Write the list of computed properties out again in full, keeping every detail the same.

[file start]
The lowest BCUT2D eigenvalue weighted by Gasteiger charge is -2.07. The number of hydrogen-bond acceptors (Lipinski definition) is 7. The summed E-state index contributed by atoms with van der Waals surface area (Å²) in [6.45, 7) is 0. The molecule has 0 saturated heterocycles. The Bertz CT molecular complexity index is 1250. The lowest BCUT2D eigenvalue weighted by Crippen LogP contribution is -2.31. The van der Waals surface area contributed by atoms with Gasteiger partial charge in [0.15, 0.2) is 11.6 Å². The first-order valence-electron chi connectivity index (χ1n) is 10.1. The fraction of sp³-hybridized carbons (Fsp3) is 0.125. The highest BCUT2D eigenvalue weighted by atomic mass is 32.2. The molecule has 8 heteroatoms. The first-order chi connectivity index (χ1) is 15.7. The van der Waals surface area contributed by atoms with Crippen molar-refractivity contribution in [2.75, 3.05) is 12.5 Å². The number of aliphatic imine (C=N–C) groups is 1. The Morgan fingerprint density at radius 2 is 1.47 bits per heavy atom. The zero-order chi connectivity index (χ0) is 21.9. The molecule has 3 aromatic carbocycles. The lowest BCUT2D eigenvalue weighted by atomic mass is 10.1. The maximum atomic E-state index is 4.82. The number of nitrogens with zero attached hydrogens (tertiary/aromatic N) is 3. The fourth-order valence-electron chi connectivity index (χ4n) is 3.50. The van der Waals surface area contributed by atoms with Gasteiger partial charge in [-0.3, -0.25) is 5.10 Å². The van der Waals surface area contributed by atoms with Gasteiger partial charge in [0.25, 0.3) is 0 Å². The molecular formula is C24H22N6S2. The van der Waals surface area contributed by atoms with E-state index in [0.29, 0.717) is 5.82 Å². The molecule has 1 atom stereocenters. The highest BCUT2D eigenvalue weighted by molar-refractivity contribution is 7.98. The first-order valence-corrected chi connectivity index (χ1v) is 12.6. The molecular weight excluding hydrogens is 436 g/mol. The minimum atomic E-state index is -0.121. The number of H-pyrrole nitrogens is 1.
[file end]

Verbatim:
The lowest BCUT2D eigenvalue weighted by Gasteiger charge is -2.07. The number of hydrogen-bond acceptors (Lipinski definition) is 7. The summed E-state index contributed by atoms with van der Waals surface area (Å²) in [6.45, 7) is 0. The molecule has 0 saturated heterocycles. The Bertz CT molecular complexity index is 1250. The lowest BCUT2D eigenvalue weighted by Crippen LogP contribution is -2.31. The van der Waals surface area contributed by atoms with Gasteiger partial charge in [0.15, 0.2) is 11.6 Å². The first-order valence-electron chi connectivity index (χ1n) is 10.1. The fraction of sp³-hybridized carbons (Fsp3) is 0.125. The highest BCUT2D eigenvalue weighted by atomic mass is 32.2. The molecule has 8 heteroatoms. The first-order chi connectivity index (χ1) is 15.7. The van der Waals surface area contributed by atoms with Crippen molar-refractivity contribution in [2.75, 3.05) is 12.5 Å². The number of aliphatic imine (C=N–C) groups is 1. The Morgan fingerprint density at radius 2 is 1.47 bits per heavy atom. The zero-order chi connectivity index (χ0) is 21.9. The molecule has 3 aromatic carbocycles. The lowest BCUT2D eigenvalue weighted by atomic mass is 10.1. The maximum atomic E-state index is 4.82. The number of nitrogens with zero attached hydrogens (tertiary/aromatic N) is 3. The fourth-order valence-electron chi connectivity index (χ4n) is 3.50. The van der Waals surface area contributed by atoms with Gasteiger partial charge in [-0.3, -0.25) is 5.10 Å². The van der Waals surface area contributed by atoms with Gasteiger partial charge in [0.25, 0.3) is 0 Å². The molecular formula is C24H22N6S2. The van der Waals surface area contributed by atoms with E-state index in [0.29, 0.717) is 5.82 Å². The molecule has 1 atom stereocenters. The highest BCUT2D eigenvalue weighted by molar-refractivity contribution is 7.98. The first-order valence-corrected chi connectivity index (χ1v) is 12.6. The molecular weight excluding hydrogens is 436 g/mol. The minimum atomic E-state index is -0.121. The number of H-pyrrole nitrogens is 1.